Proposal: Selector/Select Expression

guest271314 guest271314 at gmail.com
Fri Jun 28 01:13:28 UTC 2019


> then the proposal is `array.find(.requestFrame)`.
>
> Since `.prop` is defined to be identically semantically to `o => o.prop`,
yes, the function `.prop` applied to an object with no property named
`prop` returns `undefined`.

Has the opposite, ```!``` and ```!!``` preceding ```.prop```, ```const d =
[a, b].find(!.c);``` or  ```const d = [a, b].find(!(.c));```  been
considered?

And ```async``` functions ```const d = [a, b].find(async (await(.c)));```?


On Fri, Jun 28, 2019 at 12:48 AM Bob Myers <rtm at gol.com> wrote:

> If the intent is to find the first entry with a truthy value for the
> `requestFrame` property, then the proposal is `array.find(.requestFrame)`.
> If the "wildcard" syntax is used, then it would be
> `array.find(?.requestFrame)`.
>
> On Thu, Jun 27, 2019 at 5:30 PM guest271314 <guest271314 at gmail.com> wrote:
>
>> How can the Selector/Select Expression be used with
>> `Array.prototype.find()`? What happens when the property is not defined?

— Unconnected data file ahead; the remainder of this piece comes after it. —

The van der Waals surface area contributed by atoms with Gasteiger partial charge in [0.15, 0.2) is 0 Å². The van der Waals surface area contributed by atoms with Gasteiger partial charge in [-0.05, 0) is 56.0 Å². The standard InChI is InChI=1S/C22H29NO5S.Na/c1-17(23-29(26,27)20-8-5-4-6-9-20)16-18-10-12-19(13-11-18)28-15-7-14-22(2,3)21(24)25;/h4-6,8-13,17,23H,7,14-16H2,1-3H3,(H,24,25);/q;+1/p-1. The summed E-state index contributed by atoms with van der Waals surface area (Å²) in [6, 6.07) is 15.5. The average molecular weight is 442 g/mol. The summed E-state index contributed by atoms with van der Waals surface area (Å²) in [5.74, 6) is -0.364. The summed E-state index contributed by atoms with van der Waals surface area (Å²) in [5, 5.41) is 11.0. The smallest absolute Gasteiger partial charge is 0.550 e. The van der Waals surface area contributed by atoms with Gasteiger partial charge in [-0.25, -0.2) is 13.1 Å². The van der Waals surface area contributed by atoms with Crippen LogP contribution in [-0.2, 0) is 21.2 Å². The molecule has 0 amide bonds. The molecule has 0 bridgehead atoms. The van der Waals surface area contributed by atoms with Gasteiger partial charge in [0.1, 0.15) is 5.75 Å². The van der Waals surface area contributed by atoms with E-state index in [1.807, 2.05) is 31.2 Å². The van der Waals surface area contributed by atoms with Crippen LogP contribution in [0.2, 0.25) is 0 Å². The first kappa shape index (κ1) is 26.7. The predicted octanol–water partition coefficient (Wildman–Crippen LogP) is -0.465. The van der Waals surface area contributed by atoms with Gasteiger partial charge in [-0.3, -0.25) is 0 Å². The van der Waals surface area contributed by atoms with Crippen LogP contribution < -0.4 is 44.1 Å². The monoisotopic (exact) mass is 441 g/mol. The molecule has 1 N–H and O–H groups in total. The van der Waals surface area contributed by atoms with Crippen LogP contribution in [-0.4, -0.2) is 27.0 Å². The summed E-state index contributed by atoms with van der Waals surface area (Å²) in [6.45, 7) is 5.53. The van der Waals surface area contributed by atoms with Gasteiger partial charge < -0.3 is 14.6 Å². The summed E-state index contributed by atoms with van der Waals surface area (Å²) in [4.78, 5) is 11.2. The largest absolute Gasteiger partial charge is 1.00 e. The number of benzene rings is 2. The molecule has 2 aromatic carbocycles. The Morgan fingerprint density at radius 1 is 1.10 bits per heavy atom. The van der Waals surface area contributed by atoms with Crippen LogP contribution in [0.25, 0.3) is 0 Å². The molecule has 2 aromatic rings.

>>
>> For example using the same code for more than one browser
>>
>> ```
>> const stream = [canvasStream, videoTrack].find(({requestFrame: _}) => _);
>> ```
>>
>> the property `requestFrame` is either defined or not defined at
>> ```canvasStream``` or ```videoTrack``` depending on the implementation.
>> Although the assigned variable can be reduced to 1 character at
>> destructuring assignment, there is still the redundancy of writing ```_```
>> again on the right side of ```=>```.
>>
>> If the property is not found, is the result ```undefined```?
>>
>
> Since `.prop` is defined to be identically semantically to `o => o.prop`,
> yes, the function `.prop` applied to an object with no property named
> `prop` returns `undefined`.
>
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